Vivid performances from players and singers committed to projecting both text and music with character and imagination.
The latest release from the award-winning viol consort Phantasm sees them turning to the consort song repertory for the first time, with singular results. Geraldine McGreevy is a different type of singer from those normally heard in early music these days, her firm clarity and fast vibrato sounding rather more like the kind of voice one used to hear in the 1970s. Ian Partridge, of course was one of those voices (though not of that particular sort) and it is interesting to hear him again now, his easy tones sounding as instantly recognisable as they ever did. This suggestion of a throwback is not intended as a criticism, however; rather it is a recognition of the individuality that Phantasm bring to their music-making. Just as no other viol consort offers such a rich and vibrant instrumental sound, so there can be a tendency among many performers of consort songs to make the voice imitate the viol, recessing it in the texture and suppressing some of its natural expressiveness. Here the opposite approach holds sway: Phantasm, one feels, are really 'playing the words'. and with good reason. McGreevy, for one, is not going to pretend that she is anything other than a fine young singer with something to say of her own. She allows herself a little portamento from time to time, uses voice colour to good effect (for instance in contrasting 'Peace and quietness' and 'Terrors great' in Rejoice unto the Lord) and shows herself equally adept in lively rhythmic numbers such as Though Amaryllis dance in green and more elegiac songs such as Fair Britain Isle or the near-epic Lullaby my sweet little baby. Partridge has fewer songs to sing than McGreevy, but then he has the plum in Ye Sacred Muses, Byrd's great lament on the death of his teacher Tallis, which he delivers with simple feeling, yet adding one telling and memorable detail: a tiny extra note in the third-last phrase, the musical equivalent, it seems to me, of an emotional crack in the voice.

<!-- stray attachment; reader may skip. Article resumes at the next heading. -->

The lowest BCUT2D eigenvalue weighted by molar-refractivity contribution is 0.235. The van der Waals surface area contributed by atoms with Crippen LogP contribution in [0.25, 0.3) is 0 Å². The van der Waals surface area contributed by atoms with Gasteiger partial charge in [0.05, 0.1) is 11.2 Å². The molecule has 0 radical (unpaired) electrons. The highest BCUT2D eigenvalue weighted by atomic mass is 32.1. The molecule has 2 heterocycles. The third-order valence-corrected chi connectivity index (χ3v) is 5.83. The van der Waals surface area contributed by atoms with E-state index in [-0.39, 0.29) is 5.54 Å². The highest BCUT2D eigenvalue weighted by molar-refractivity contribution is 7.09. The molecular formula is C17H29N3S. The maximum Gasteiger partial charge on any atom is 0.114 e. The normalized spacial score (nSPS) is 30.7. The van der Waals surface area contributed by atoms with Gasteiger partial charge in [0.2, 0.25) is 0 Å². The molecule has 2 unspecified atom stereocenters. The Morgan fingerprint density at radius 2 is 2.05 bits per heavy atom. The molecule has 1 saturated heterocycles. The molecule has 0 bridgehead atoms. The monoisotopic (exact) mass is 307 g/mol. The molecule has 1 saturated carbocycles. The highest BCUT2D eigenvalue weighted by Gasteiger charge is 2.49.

Oct 2000


Lindsay Kemp

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